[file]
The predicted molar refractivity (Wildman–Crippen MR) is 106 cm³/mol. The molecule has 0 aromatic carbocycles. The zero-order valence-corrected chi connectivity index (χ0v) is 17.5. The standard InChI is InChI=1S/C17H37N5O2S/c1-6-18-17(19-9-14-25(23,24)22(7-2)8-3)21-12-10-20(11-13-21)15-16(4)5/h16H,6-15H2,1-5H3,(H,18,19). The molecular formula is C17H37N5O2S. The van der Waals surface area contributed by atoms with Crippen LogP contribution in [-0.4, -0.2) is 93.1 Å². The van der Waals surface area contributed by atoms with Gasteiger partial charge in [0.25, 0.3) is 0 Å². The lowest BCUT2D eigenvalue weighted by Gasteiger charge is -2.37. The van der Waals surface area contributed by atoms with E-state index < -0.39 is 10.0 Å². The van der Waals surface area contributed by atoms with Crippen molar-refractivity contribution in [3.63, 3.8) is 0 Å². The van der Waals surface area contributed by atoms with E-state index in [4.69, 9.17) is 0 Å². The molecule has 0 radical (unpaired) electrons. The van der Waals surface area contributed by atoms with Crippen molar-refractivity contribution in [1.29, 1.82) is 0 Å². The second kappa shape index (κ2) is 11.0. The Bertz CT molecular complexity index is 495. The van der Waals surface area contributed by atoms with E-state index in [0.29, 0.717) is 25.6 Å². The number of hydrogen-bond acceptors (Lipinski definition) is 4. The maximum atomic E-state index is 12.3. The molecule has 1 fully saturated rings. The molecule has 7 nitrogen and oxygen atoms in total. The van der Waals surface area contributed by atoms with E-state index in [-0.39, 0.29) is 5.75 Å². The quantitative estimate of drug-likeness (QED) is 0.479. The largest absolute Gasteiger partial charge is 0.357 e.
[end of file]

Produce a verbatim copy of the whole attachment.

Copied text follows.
The predicted molar refractivity (Wildman–Crippen MR) is 106 cm³/mol. The molecule has 0 aromatic carbocycles. The zero-order valence-corrected chi connectivity index (χ0v) is 17.5. The standard InChI is InChI=1S/C17H37N5O2S/c1-6-18-17(19-9-14-25(23,24)22(7-2)8-3)21-12-10-20(11-13-21)15-16(4)5/h16H,6-15H2,1-5H3,(H,18,19). The molecular formula is C17H37N5O2S. The van der Waals surface area contributed by atoms with Crippen LogP contribution in [-0.4, -0.2) is 93.1 Å². The van der Waals surface area contributed by atoms with Gasteiger partial charge in [0.25, 0.3) is 0 Å². The lowest BCUT2D eigenvalue weighted by Gasteiger charge is -2.37. The van der Waals surface area contributed by atoms with E-state index < -0.39 is 10.0 Å². The van der Waals surface area contributed by atoms with Crippen molar-refractivity contribution in [3.63, 3.8) is 0 Å². The van der Waals surface area contributed by atoms with E-state index in [4.69, 9.17) is 0 Å². The molecule has 0 radical (unpaired) electrons. The van der Waals surface area contributed by atoms with Crippen molar-refractivity contribution in [1.29, 1.82) is 0 Å². The second kappa shape index (κ2) is 11.0. The Bertz CT molecular complexity index is 495. The van der Waals surface area contributed by atoms with E-state index in [0.29, 0.717) is 25.6 Å². The number of hydrogen-bond acceptors (Lipinski definition) is 4. The maximum atomic E-state index is 12.3. The molecule has 1 fully saturated rings. The molecule has 7 nitrogen and oxygen atoms in total. The van der Waals surface area contributed by atoms with E-state index in [-0.39, 0.29) is 5.75 Å². The quantitative estimate of drug-likeness (QED) is 0.479. The largest absolute Gasteiger partial charge is 0.357 e.